The Syrian opposition claims that Bashar Assad has been suppressing another Arab revolution with the help of Hezbollah terrorist group. At least 4,000 armed Shiite gunmen arrived in Syria to help the Syrian authorities suppress another "kosher" revolution.
The riots in Syria continue for a week. There were attempts made to organize massive riots in February, but all them were brought down to disintegrated and sporadic actions, in which not many people participated. However, on March 15, thousands of people took to the streets of Deraa, Damascus, Aleppo, Banias, Homs and other cities to protest against Bashar Assad's regime.
For Assad, the riots were especially alarming in Homs. This is the city, where his father brutally suppressed a mutiny of Islamists 30 years ago. At least 20,000 people were killed. The current meetings and demonstrations were dispersed by police forces and Bashar Assad's followers. The Syrian opposition is not going to settle down.
Opposition activists ask for "democratic" reforms, the abolishment of the state of emergency, the elimination of corruption and the dismissal of those guilty of dispersing peaceful demonstrations. They also demand the release of 15 teenagers, who were arrested for spraying graffiti in support of the revolution.
Syrian dissident Abdul Ayman Nour, who distributes revolutionary appeals on the Internet via All4Syria website, says that the Syrians simply want to be respected. According to him, the Syrian authorities treat common people like sheep.
The riots were especially strong in the south of the country, in the city of Deraa. Elite units of the Syrian army, including two tank divisions, were used to suppress them.
It is worthy of note that Israeli media have been showing increased attention to the current events in Syria. According to Israeli publications, the tank divisions help two battalions of special forces defend the south of the country from rioters. It was also said that the military blocked the south of Syria not to let anyone travel to the rest of the country.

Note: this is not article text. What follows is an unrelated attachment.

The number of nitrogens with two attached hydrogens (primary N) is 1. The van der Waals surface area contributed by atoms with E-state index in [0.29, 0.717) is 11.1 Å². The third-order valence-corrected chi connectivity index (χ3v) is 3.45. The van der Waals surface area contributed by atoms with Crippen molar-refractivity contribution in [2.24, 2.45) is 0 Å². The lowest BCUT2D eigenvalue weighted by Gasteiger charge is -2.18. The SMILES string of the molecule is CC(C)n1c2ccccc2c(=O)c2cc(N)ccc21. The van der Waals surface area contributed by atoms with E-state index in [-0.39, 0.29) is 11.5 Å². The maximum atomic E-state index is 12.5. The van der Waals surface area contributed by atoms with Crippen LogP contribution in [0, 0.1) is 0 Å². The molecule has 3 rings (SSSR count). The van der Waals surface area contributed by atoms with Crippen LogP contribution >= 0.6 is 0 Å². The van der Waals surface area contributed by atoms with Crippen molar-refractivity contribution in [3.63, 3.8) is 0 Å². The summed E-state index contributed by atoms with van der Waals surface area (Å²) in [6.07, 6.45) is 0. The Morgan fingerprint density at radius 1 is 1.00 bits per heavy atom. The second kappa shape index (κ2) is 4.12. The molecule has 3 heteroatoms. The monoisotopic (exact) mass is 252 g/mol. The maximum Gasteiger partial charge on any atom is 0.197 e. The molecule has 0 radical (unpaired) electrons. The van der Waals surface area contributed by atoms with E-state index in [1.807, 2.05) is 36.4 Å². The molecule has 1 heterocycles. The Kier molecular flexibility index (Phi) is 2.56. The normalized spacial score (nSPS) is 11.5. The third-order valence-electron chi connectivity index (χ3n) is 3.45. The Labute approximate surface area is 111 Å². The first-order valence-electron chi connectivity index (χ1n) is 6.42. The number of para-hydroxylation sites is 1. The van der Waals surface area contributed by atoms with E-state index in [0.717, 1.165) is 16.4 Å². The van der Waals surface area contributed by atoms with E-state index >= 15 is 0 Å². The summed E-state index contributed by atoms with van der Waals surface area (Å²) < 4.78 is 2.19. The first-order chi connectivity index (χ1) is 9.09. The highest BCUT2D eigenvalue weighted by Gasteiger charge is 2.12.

Al-Arabiya TV channel reported that the protesters demolished the monument to Hafez al-Assad, the father of sitting President Bashar Assad. They also reportedly burnt the headquarters of the ruling Baath party. Offices of two cellular operators and the house of an ex-governor were set ablaze too.
At least six people were killed in the clash with the police, more than a hundred were injured.
A governmental delegation arrived in Deraa from Damascus to investigate the riots. The officials presented their apologies to those who lost their relatives in the clashes and promised to conduct investigation objectively.
In the meantime, Bashar Assad sacked the local governor and ordered to cut the term of compulsory military service by three months. The Syrians were not satisfied with those decisions. On March 22, demonstrations took place in six of Syria's 16 provinces. This gave a reason for US media to describe the events in Syria as a revolution.
Sergei Demidenko, an expert with the Institute for Strategic Estimations and Analysis , told Pravda.Ru that Syria had never been a wealthy state.
"There is little oil and gas in the country, but its population has been constantly growing. There are no oppressed categories of the population in Syria either, except for the Kurds, maybe. There are two forces that are dissatisfied with Assad's regime - intelligentsia and Islamists. There are a few of the first, they can not really do anything. But the second group is much larger and more powerful. One has to admit that Bashar Assad has made concessions for them recently. His father was ruling them a with a rod of iron. It would be enough to say that the imams of all mosques were special agents. Nowadays, the state controls only the largest mosques in the country.
"As for the West and Israel, they obviously don't like Assad's regime, and they would definitely like to get rid of Bashar Assad, this Iranian ally. But they must realize that they may eventually have another Libya," the expert said.